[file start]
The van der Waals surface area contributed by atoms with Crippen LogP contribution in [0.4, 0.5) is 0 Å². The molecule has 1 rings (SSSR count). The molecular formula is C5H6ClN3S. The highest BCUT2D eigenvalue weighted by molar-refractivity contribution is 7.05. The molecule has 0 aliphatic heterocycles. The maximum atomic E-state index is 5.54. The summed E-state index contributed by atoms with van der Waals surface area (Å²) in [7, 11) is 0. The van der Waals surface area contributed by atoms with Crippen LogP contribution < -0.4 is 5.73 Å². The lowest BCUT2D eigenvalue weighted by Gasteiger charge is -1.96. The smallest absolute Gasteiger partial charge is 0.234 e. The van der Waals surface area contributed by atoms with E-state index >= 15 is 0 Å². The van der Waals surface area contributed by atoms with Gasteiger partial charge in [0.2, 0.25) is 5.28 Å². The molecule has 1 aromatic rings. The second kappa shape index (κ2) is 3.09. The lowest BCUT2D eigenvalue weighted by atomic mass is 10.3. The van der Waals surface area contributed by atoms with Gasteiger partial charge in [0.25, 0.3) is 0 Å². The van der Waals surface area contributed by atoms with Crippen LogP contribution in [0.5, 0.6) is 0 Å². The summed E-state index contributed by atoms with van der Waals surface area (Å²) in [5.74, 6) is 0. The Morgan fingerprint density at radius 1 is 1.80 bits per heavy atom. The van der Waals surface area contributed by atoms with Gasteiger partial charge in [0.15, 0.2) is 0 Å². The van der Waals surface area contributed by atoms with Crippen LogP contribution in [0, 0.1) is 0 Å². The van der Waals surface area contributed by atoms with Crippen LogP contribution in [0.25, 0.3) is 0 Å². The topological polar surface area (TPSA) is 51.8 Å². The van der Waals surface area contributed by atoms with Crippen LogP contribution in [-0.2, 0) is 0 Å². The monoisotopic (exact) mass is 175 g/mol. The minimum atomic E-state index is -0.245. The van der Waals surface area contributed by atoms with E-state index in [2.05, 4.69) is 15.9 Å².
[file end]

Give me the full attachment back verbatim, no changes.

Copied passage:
The van der Waals surface area contributed by atoms with Crippen LogP contribution in [0.4, 0.5) is 0 Å². The molecule has 1 rings (SSSR count). The molecular formula is C5H6ClN3S. The highest BCUT2D eigenvalue weighted by molar-refractivity contribution is 7.05. The molecule has 0 aliphatic heterocycles. The maximum atomic E-state index is 5.54. The summed E-state index contributed by atoms with van der Waals surface area (Å²) in [7, 11) is 0. The van der Waals surface area contributed by atoms with Crippen LogP contribution < -0.4 is 5.73 Å². The lowest BCUT2D eigenvalue weighted by Gasteiger charge is -1.96. The smallest absolute Gasteiger partial charge is 0.234 e. The van der Waals surface area contributed by atoms with E-state index >= 15 is 0 Å². The van der Waals surface area contributed by atoms with Gasteiger partial charge in [0.2, 0.25) is 5.28 Å². The molecule has 1 aromatic rings. The second kappa shape index (κ2) is 3.09. The lowest BCUT2D eigenvalue weighted by atomic mass is 10.3. The van der Waals surface area contributed by atoms with Gasteiger partial charge in [0.25, 0.3) is 0 Å². The van der Waals surface area contributed by atoms with Crippen LogP contribution in [0.5, 0.6) is 0 Å². The summed E-state index contributed by atoms with van der Waals surface area (Å²) in [5.74, 6) is 0. The Morgan fingerprint density at radius 1 is 1.80 bits per heavy atom. The van der Waals surface area contributed by atoms with Gasteiger partial charge in [0.15, 0.2) is 0 Å². The van der Waals surface area contributed by atoms with Crippen LogP contribution in [0, 0.1) is 0 Å². The van der Waals surface area contributed by atoms with Crippen LogP contribution in [0.25, 0.3) is 0 Å². The topological polar surface area (TPSA) is 51.8 Å². The van der Waals surface area contributed by atoms with Crippen LogP contribution in [-0.2, 0) is 0 Å². The monoisotopic (exact) mass is 175 g/mol. The minimum atomic E-state index is -0.245. The van der Waals surface area contributed by atoms with E-state index in [2.05, 4.69) is 15.9 Å².